Hydro carbon emissions are formed more at lower speeds due to incomplete combustion at the start of combustion. As the speed increases the hydro carbon emissions also decreases because of sufficient air for complete combustion of fuel. In the plot above the micro emulsion fuel proves to be more efficient in terms of HC exhaust emissions. Since micro-emulsion fuel contains H2O molecule and ethanol as a blended component which increases the oxygen concentration inside the fuel resulting in complete combustion, which ultimately reduces the level of hydro-carbon emissions [28].

Nox v/s Load

Figure 12. Plot between Nox and Engine Speed

In the plot 12 there is the relation between NOx and Engine Speed. It can be seen that almost all the fuels are showing increasing trend for all the fuels. But micro emulsion composition is showing less emission as compared to blended 15% Ethanol with 85% Gasoline and 100% Gasoline. This increasing trend for the NOx emissions is due to the increase in temperature at higher speeds which is actually responsible for this increase in NOx emissions. The in build oxygen atoms in micro emulsions is responsible for decreasing the enthalpy of vaporization of fuel which finally reduces the temperature inside the combustion chamber, and decreases the NOx emissions as compared to 100% Gasoline as the fuel. The other reason for this decrease in NOX emissions at lower loads is that at lower loads the engine is not having higher temperature at the start of combustion because of less oxygen availability at lower loads, and the nitrogen molecule of the air does not get sufficient oxygen for the formation of NOx emissions which ultimately gives less NOx [29].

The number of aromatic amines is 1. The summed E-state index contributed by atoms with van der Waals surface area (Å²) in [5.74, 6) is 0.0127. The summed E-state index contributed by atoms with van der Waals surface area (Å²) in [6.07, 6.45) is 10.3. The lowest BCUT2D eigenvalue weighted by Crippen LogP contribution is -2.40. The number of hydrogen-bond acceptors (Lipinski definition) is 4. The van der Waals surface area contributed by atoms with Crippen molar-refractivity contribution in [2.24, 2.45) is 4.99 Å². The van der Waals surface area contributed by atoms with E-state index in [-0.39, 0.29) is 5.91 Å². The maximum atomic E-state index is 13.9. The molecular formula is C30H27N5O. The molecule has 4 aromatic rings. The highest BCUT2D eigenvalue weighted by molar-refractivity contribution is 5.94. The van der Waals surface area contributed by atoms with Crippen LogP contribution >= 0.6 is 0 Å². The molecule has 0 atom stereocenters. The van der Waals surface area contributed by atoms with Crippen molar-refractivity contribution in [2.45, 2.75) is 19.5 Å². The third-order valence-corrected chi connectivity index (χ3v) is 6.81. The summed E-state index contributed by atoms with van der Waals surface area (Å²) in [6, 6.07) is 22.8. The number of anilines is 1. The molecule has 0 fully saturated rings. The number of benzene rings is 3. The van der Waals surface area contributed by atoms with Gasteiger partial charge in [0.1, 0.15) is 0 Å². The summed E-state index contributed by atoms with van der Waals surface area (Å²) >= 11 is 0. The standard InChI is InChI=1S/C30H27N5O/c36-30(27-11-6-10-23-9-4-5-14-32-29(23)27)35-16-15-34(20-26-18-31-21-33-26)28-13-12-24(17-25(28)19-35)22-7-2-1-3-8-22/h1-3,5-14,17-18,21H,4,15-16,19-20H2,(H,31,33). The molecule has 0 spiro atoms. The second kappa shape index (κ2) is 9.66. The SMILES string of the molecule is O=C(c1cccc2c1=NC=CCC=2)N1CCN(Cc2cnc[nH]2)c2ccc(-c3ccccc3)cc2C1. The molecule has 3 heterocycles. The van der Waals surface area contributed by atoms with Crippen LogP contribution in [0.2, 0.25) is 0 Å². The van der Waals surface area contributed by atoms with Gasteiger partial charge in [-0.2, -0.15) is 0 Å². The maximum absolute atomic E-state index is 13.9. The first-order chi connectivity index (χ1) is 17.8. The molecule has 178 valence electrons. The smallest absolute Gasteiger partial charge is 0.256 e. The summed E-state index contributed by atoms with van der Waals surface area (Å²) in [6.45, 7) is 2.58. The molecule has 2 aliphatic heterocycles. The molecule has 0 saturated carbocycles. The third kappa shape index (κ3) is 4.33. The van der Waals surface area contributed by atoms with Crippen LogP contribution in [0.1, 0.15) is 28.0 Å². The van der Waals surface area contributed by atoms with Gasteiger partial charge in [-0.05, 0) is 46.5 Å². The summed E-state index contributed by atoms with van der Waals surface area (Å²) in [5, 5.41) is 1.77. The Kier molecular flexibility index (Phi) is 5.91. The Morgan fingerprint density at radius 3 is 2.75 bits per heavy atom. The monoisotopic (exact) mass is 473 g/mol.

Table 2. Emission Standards of multi cylinder SI engine using gasoline, ethanol and micro emulsions at constant speed of 2000 rpm and at varying load